Like many people who love films I’m never quite sure what to make of Roland Emmerich. He’s made some sci-fi classics, such as Stargate and Universal Soldier, which I loved. And I’m even a fan of the bubble-gum Independence Day, and even the generally reviled Godzilla. Though I draw the line at the monumentally dumb The Day After Tomorrow.
But none of these previous directorial efforts or any of the other movies he’s written or produced will prepare you for just how horrifically bad 10,000 BC is. In places it makes the Raquel Welch dino-fest One Million Years B.C., on which it’s loosely hinged, seem in comparison like the work of David Lean, or a Bernardo Bertolucci epic.
Let’s be honest here, Roland. I’ve seen episodes of Scooby Doo that had more character development, witty dialogue and believable monsters than this movie has. And for making me sit through it I’d happy see the first genetically re-engineered sabre-toothed tiger set on you purely for the entertainment value of seeing that spectacle.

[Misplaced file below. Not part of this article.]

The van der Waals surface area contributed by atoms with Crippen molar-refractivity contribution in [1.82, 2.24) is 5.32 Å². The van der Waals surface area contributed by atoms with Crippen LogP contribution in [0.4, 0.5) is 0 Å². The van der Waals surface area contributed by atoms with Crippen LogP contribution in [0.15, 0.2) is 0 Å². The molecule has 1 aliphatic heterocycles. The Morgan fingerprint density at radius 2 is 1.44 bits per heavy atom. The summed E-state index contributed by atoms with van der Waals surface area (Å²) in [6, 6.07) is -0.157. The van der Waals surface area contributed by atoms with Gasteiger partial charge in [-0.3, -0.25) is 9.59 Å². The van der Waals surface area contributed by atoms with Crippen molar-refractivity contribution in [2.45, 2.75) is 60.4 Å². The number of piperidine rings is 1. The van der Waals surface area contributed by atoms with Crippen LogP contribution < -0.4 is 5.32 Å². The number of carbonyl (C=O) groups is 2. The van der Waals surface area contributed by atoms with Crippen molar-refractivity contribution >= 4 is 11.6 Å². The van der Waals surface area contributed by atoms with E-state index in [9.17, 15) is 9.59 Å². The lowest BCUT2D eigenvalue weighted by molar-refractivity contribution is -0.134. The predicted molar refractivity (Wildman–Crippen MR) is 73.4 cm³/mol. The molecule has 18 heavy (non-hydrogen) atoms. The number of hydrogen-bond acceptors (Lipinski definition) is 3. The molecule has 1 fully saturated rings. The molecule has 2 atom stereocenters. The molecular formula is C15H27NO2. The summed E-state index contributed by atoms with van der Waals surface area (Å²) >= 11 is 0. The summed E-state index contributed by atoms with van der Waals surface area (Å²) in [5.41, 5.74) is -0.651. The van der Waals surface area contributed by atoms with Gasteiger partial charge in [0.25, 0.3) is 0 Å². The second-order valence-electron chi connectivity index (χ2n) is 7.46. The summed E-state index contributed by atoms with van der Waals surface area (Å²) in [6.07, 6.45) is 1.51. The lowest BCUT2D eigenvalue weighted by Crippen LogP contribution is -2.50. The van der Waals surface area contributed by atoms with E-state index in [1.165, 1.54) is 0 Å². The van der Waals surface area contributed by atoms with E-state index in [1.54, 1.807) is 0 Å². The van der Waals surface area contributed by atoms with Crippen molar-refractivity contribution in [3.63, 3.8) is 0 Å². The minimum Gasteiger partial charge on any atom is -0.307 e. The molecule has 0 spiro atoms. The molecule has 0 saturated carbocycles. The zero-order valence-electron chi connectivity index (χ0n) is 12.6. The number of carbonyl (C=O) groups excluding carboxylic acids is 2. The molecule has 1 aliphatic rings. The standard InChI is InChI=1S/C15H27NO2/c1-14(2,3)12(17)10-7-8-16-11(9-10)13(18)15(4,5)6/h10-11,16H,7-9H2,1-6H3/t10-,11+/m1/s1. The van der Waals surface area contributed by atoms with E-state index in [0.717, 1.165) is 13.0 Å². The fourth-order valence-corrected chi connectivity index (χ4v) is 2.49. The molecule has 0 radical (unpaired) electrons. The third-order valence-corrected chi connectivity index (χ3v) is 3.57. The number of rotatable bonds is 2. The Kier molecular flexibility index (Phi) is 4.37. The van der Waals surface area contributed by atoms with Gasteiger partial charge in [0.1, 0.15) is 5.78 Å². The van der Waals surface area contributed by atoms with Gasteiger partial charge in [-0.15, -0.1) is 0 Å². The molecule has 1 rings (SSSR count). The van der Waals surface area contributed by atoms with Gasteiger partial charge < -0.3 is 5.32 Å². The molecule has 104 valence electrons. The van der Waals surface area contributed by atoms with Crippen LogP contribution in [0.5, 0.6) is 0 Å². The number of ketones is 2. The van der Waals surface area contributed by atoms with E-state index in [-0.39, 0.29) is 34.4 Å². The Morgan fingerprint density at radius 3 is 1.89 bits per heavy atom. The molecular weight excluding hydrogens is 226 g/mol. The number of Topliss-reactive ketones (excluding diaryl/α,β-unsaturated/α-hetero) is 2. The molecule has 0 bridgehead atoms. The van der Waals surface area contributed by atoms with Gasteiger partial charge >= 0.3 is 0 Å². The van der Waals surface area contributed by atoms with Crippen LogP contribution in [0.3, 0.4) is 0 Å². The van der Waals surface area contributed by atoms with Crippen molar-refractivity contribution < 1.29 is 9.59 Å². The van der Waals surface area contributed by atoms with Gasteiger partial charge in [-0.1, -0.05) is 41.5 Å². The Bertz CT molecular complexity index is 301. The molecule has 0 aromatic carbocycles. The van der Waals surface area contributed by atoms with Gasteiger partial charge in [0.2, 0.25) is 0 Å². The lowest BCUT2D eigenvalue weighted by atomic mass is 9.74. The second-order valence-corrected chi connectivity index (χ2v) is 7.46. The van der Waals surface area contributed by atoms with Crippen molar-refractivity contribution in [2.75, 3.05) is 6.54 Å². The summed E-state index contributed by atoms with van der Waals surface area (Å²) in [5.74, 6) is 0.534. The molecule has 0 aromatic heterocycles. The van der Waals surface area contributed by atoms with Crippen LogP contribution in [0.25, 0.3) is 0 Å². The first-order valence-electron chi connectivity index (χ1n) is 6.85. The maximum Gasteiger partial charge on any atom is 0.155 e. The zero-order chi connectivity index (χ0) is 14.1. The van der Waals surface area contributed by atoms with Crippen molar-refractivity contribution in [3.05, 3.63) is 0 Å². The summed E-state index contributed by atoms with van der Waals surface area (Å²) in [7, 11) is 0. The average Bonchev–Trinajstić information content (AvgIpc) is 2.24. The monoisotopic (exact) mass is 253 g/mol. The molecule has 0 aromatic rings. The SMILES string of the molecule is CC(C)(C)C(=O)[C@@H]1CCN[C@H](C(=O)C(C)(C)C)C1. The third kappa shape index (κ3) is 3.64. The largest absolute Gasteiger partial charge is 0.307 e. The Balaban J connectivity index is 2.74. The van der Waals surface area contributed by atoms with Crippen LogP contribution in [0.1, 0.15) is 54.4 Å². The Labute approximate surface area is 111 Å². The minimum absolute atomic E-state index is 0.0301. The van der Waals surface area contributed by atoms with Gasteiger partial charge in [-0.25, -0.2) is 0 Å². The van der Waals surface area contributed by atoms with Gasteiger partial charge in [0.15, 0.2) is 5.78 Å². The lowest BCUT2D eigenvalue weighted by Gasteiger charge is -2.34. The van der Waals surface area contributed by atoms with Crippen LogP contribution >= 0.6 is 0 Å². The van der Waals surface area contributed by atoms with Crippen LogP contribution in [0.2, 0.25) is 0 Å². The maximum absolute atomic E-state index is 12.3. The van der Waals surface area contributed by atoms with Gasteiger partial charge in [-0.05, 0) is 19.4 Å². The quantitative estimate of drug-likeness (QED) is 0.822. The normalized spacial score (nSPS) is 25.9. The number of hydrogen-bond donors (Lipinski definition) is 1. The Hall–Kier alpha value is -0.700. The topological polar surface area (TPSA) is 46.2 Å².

Given that it’s so painful a viewing experience, releasing it on Blu-ray is actually an insult to accompany this injury, and not something to be admired. You now get to see the very poorly conceived and rendered CGI pre-historic creatures in all their entirely naff glory, and not hidden by the blur of DVD pixilation.
Actually, when you see that they list as a special feature that the movie is also on the disc in standard definition, you begin to wonder if that was included out of a sense of guilt? If they intended to go down that route, a 10,000 BC in 60 seconds would have also been appreciated.
Other extras include a couple of lightweight 13 minute featurettes including one ironically titled ‘Inspiring an Epic’, and when that epic comes along I’ll be glad to cover it for Geek!
There are also some deleted scenes and a three-minute long and generally unfinished alternative ending. This finally could have been the perfect end, had it been seen worthy enough to have its effects completed, and had it been moved to just after the opening sequence. I’m sure someone out there will love the digital mammoths and the painfully contrived adventure contained in here, and they’re welcome to it. For my part, it’s made me reassess the works of Uwe Boll, and the cinematic masterclass that was Gigli.
It also makes me very concerned about Fantastic Voyage, another Welch classic that Emmerich has in pre-production currently. A modern version of this movie could be amazing – please don’t leave your brain in the trailer home this time Roland!